An Interview with a Radical Unschooling Family
Dayna is a pioneer who has been at the forefront of the conscious parenting and unschooling movement for the past decade. Author of Radical Unschooling: A Revolution Has Begun, and her newest book, Sexy Birth, she has been featured on The Dr. Phil Show, CNN, Nightline, and Fox News. Dayna is a childbirth educator, Doula and attachment parenting advocate who helps families worldwide as, “The UnNanny.” Dayna promotes shifting from control to connection with children and inspires parents to respect their children through partnership parenting. Dayna lives in the White Mountains of New Hampshire, U.S.A., and has four truly free children and a wonderful husband who she spends her days with in love, freedom and peace.
Can you tell us a little more about unschooling?
Unschooling is both a parenting and an educational philosophy. Most people who homeschool buy a curriculum and do exactly what schools do, only they do it at home. It is the same model and mindset, it just happens to be in a different location. They follow someone else’s plan of what they think kids should know at a certain age. They evaluate, grade, punish and compare their children with others in the same ways that schools do. Unschooling, on the other hand, means living life without school and all of the trappings that go along with it.We do not break life down into subjects; we do not grade or make our kids do workbook pages or busy work. We trust that our kids will learn what they need on their own life path to be happy and in turn, be successful. Unschooling has a foundation of trust in children that is virtually unheard of in our culture, because most of us were never trusted as children ourselves.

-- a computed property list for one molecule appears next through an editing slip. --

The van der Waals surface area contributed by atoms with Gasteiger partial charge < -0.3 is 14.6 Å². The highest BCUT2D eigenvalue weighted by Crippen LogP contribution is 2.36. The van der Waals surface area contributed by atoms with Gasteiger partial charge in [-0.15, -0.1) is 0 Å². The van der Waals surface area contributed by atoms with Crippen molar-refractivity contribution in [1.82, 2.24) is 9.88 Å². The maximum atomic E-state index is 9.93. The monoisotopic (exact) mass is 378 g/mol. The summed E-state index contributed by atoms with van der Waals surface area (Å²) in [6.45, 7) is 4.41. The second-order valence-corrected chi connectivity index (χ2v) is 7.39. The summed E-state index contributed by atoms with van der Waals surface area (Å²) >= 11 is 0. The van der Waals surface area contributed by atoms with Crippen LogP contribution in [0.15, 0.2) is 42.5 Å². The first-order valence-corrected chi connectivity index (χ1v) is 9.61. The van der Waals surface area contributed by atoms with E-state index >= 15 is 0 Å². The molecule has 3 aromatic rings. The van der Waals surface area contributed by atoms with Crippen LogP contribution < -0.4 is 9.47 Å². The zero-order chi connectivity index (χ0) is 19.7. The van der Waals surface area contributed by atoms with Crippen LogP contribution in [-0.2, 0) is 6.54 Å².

This has led to years of undoing for many of us to rekindle our trust for our inner voices and abilities in life. I am seeing everyday that giving my children freedom and trust in every area of their lives serves to keep their inner voices, self love, and creativity in tact and strong. This is one of the greatest gifts that you can give another human being – to trust.
I do not look at myself as my children’s teacher. I am not standing in front of them pouring knowledge into them as the all-knowing authority. My job is to give them as much of the world as possible to learn and grow from. I look at myself as a facilitator of my children’s interests and desires in life. I do not have to know all the answers. I do, however, need to know how to find answers through the resources that the world offers. Through the internet, television, books, video games, day trips, vacations, community resources , andapprenticeships, we offer our children more than traditional schooling could ever provide. Our kids are learning that answers aren’t always black and white. They are learning about others’ theories and philosophies and drawing their own answers and conclusions to the questions that we all ponder. In short, we are raising free-thinkers.
Another aspect of Unschooling philosophy is giving my children the basic human right of allowing them the freedom of mind. We do not try to pry into their minds to assess what they know. Children today do not have this basic human right and their minds are constantly prodded. I believe that what my children are learning is their business, and it’s not right or necessary to constantly be trying to evaluate them.